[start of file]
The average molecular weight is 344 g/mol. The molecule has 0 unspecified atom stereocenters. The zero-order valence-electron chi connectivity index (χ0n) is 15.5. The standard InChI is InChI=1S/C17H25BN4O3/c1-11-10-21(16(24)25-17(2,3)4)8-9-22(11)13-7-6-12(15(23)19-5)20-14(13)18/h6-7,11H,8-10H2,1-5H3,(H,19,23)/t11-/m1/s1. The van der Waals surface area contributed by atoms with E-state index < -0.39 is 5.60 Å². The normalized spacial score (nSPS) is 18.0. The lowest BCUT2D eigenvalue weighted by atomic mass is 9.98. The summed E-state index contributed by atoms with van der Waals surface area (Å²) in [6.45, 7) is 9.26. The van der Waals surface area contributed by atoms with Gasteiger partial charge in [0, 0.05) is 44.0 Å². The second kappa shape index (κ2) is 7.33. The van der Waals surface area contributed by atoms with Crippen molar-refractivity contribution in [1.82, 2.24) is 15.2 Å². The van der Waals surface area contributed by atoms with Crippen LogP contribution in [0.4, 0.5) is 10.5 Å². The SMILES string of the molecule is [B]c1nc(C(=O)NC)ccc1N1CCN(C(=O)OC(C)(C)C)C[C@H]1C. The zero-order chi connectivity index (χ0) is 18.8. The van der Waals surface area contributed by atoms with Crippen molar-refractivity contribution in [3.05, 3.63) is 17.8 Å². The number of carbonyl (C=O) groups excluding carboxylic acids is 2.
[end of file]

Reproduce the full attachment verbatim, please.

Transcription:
The average molecular weight is 344 g/mol. The molecule has 0 unspecified atom stereocenters. The zero-order valence-electron chi connectivity index (χ0n) is 15.5. The standard InChI is InChI=1S/C17H25BN4O3/c1-11-10-21(16(24)25-17(2,3)4)8-9-22(11)13-7-6-12(15(23)19-5)20-14(13)18/h6-7,11H,8-10H2,1-5H3,(H,19,23)/t11-/m1/s1. The van der Waals surface area contributed by atoms with E-state index < -0.39 is 5.60 Å². The normalized spacial score (nSPS) is 18.0. The lowest BCUT2D eigenvalue weighted by atomic mass is 9.98. The summed E-state index contributed by atoms with van der Waals surface area (Å²) in [6.45, 7) is 9.26. The van der Waals surface area contributed by atoms with Gasteiger partial charge in [0, 0.05) is 44.0 Å². The second kappa shape index (κ2) is 7.33. The van der Waals surface area contributed by atoms with Crippen molar-refractivity contribution in [1.82, 2.24) is 15.2 Å². The van der Waals surface area contributed by atoms with Crippen LogP contribution in [0.4, 0.5) is 10.5 Å². The SMILES string of the molecule is [B]c1nc(C(=O)NC)ccc1N1CCN(C(=O)OC(C)(C)C)C[C@H]1C. The zero-order chi connectivity index (χ0) is 18.8. The van der Waals surface area contributed by atoms with Crippen molar-refractivity contribution in [3.05, 3.63) is 17.8 Å². The number of carbonyl (C=O) groups excluding carboxylic acids is 2.